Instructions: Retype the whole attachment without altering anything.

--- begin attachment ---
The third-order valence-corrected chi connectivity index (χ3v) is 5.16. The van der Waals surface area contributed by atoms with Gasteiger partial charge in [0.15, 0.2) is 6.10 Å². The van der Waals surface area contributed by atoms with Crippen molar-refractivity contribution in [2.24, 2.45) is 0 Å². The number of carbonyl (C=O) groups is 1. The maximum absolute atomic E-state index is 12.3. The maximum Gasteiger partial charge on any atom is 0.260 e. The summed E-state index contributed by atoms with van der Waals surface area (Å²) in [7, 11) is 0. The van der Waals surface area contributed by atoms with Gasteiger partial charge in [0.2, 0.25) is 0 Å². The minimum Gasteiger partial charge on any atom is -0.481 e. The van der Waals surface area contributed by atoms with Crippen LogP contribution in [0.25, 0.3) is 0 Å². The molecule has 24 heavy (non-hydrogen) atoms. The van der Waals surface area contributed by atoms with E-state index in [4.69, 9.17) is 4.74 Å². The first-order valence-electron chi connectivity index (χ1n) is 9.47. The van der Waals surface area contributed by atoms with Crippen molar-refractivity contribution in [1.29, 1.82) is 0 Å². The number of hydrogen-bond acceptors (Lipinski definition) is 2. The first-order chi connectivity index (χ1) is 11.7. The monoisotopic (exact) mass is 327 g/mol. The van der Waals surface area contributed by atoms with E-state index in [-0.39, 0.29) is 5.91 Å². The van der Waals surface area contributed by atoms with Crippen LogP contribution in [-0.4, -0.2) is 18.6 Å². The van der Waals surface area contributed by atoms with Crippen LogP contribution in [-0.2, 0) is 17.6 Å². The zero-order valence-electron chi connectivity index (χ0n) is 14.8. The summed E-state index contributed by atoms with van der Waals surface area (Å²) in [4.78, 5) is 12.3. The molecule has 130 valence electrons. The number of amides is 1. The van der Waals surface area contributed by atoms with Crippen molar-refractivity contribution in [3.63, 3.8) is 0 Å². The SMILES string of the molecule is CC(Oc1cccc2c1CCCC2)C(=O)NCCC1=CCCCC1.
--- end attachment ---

The third-order valence-corrected chi connectivity index (χ3v) is 5.16. The van der Waals surface area contributed by atoms with Gasteiger partial charge in [0.15, 0.2) is 6.10 Å². The van der Waals surface area contributed by atoms with Crippen molar-refractivity contribution in [2.24, 2.45) is 0 Å². The number of carbonyl (C=O) groups is 1. The maximum absolute atomic E-state index is 12.3. The maximum Gasteiger partial charge on any atom is 0.260 e. The summed E-state index contributed by atoms with van der Waals surface area (Å²) in [7, 11) is 0. The van der Waals surface area contributed by atoms with Gasteiger partial charge in [0.2, 0.25) is 0 Å². The minimum Gasteiger partial charge on any atom is -0.481 e. The van der Waals surface area contributed by atoms with Crippen LogP contribution in [0.25, 0.3) is 0 Å². The molecule has 24 heavy (non-hydrogen) atoms. The van der Waals surface area contributed by atoms with E-state index in [4.69, 9.17) is 4.74 Å². The first-order valence-electron chi connectivity index (χ1n) is 9.47. The van der Waals surface area contributed by atoms with Crippen molar-refractivity contribution in [1.29, 1.82) is 0 Å². The number of hydrogen-bond acceptors (Lipinski definition) is 2. The first-order chi connectivity index (χ1) is 11.7. The monoisotopic (exact) mass is 327 g/mol. The van der Waals surface area contributed by atoms with E-state index in [-0.39, 0.29) is 5.91 Å². The van der Waals surface area contributed by atoms with Crippen LogP contribution in [-0.4, -0.2) is 18.6 Å². The van der Waals surface area contributed by atoms with Crippen LogP contribution in [-0.2, 0) is 17.6 Å². The zero-order valence-electron chi connectivity index (χ0n) is 14.8. The summed E-state index contributed by atoms with van der Waals surface area (Å²) in [4.78, 5) is 12.3. The molecule has 130 valence electrons. The number of amides is 1. The van der Waals surface area contributed by atoms with Crippen molar-refractivity contribution in [3.63, 3.8) is 0 Å². The SMILES string of the molecule is CC(Oc1cccc2c1CCCC2)C(=O)NCCC1=CCCCC1.